This is not to suggest, however, that God uses–or abuses–us as pawns just to prove some heavenly point. Besides, the rest of Job’s story tells us that Satan wasn’t the only one watching.
What about Job’s wife, who initially told him to curse God and die? What about his friends, who came to him, saw his condition, heard his grief as well as his trust in God? What about the Old Testament saints to follow, who heard the story of the righteous man who lost everything?
What about us, reading the Scriptures today?
I’m reminded of Abraham obeying God’s command to take Isaac, his only son and his promised heir, his miracle child, and sacrifice him on Mount Moriah (Gen 22).
God knew Abraham’s faith would hold. But did Abraham? We say we have faith, but a time of trial requires us to put our money where our mouth is and, to borrow the term from a brother’s recent sermon, activate that faith.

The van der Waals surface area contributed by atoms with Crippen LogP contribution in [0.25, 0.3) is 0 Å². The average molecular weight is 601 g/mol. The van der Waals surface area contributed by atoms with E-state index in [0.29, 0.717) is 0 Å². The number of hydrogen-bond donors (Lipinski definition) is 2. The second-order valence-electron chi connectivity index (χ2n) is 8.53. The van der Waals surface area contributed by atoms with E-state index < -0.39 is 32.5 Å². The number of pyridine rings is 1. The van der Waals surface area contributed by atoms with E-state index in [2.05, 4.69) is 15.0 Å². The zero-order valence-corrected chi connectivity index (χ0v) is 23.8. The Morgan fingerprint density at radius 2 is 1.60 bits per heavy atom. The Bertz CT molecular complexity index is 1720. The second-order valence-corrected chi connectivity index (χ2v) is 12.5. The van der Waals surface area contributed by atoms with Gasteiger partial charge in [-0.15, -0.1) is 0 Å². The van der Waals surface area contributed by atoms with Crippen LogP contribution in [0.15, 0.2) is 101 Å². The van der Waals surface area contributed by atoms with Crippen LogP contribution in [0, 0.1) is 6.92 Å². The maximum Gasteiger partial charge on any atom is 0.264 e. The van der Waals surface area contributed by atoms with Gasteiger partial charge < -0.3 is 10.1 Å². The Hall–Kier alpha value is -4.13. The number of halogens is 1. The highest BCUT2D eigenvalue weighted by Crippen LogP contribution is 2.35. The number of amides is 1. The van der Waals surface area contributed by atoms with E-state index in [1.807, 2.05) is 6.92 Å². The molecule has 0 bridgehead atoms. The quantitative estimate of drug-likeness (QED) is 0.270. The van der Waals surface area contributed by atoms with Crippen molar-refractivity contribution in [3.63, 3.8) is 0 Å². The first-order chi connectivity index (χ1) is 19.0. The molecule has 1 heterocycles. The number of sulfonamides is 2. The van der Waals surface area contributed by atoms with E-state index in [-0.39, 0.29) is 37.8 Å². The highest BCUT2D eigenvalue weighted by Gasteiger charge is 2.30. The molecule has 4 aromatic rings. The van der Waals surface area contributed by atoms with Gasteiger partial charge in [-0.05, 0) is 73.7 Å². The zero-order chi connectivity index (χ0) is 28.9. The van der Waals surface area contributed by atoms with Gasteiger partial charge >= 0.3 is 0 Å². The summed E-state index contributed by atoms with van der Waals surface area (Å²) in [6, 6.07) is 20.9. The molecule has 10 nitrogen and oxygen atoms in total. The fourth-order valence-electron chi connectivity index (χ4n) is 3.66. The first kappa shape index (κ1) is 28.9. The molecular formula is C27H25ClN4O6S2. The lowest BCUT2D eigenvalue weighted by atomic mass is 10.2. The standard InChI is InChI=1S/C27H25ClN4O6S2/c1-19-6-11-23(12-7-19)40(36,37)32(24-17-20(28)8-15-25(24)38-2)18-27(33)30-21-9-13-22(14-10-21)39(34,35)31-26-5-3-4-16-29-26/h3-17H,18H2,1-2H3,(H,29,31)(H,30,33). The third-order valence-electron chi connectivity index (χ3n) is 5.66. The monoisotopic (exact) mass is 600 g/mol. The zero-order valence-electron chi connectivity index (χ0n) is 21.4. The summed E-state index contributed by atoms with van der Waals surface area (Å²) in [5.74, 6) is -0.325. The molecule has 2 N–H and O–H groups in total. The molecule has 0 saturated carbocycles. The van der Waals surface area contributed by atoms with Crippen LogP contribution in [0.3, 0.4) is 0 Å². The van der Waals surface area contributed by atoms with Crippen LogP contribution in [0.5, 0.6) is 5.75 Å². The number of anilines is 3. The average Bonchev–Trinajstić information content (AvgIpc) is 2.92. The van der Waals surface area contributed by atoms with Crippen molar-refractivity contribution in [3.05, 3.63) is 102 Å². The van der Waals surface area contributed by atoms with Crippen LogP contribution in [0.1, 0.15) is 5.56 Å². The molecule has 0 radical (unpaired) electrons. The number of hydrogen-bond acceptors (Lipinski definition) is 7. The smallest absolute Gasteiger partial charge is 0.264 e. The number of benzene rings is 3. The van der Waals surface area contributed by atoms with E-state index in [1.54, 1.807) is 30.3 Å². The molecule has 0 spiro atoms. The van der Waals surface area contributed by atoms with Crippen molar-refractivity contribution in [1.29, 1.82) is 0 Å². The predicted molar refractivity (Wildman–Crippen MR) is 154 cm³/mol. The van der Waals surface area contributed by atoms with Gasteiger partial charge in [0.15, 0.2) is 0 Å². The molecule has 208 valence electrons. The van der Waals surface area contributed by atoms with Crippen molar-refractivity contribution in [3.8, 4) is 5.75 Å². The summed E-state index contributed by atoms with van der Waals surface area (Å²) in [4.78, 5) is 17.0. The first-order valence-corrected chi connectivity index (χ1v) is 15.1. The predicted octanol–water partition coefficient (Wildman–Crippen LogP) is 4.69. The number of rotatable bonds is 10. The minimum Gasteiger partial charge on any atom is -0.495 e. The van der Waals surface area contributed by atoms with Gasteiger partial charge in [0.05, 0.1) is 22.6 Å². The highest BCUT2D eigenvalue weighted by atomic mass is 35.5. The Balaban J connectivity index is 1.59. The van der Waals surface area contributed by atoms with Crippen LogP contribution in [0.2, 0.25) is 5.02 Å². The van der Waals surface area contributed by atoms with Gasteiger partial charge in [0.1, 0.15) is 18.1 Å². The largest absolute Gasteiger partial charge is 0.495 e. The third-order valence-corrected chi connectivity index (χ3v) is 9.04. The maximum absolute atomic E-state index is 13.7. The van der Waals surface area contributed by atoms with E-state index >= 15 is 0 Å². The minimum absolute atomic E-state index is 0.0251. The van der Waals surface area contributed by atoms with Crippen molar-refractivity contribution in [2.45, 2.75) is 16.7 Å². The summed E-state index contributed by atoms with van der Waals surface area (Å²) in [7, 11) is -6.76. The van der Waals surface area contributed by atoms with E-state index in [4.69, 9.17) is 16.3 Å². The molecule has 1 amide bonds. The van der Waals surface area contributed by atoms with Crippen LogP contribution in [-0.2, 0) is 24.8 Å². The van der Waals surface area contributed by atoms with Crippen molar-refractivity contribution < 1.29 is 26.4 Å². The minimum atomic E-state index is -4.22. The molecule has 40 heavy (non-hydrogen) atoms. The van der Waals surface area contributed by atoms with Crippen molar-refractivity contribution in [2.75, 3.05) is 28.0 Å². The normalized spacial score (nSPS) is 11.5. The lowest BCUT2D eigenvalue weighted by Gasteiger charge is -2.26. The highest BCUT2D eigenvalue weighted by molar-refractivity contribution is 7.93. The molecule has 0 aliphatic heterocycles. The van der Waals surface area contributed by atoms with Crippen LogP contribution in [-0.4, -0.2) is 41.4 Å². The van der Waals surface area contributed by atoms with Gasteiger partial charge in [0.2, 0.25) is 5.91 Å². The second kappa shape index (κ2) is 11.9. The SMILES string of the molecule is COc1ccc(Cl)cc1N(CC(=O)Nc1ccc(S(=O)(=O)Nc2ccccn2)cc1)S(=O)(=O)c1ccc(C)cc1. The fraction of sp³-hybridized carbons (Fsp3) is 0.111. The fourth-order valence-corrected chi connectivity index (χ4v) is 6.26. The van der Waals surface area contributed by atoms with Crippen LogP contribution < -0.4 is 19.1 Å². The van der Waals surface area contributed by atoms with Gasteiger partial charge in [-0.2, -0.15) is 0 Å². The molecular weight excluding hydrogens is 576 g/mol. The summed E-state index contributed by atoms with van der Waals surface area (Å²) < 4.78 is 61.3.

Abraham’s actions demonstrated his faith and obedience for himself as well as for his son, Isaac. Perhaps even for the servants who came with them, for Sarah when she heard, and certainly for every believer who’s read this passage.
The examples of Abraham and Job, as well as the many others given in Hebrews 11 and beyond, remind us that suffering doesn’t just give us a chance to demonstrate our own faith. It also puts our faith–and the Object of that faith–on display.
Who is watching? Perhaps angels in the spiritual realm. Certainly friends and family. Other believers around us and after us. As D. Martin Lloyd-Jones writes, “It is the way in which we endure trials that really certifies our faith,”1 both for ourselves and for others.
3. God’s character doesn’t change in times of suffering
Then Job arose, tore his robe, and shaved his head; and he fell to the ground and worshiped.Job 1:20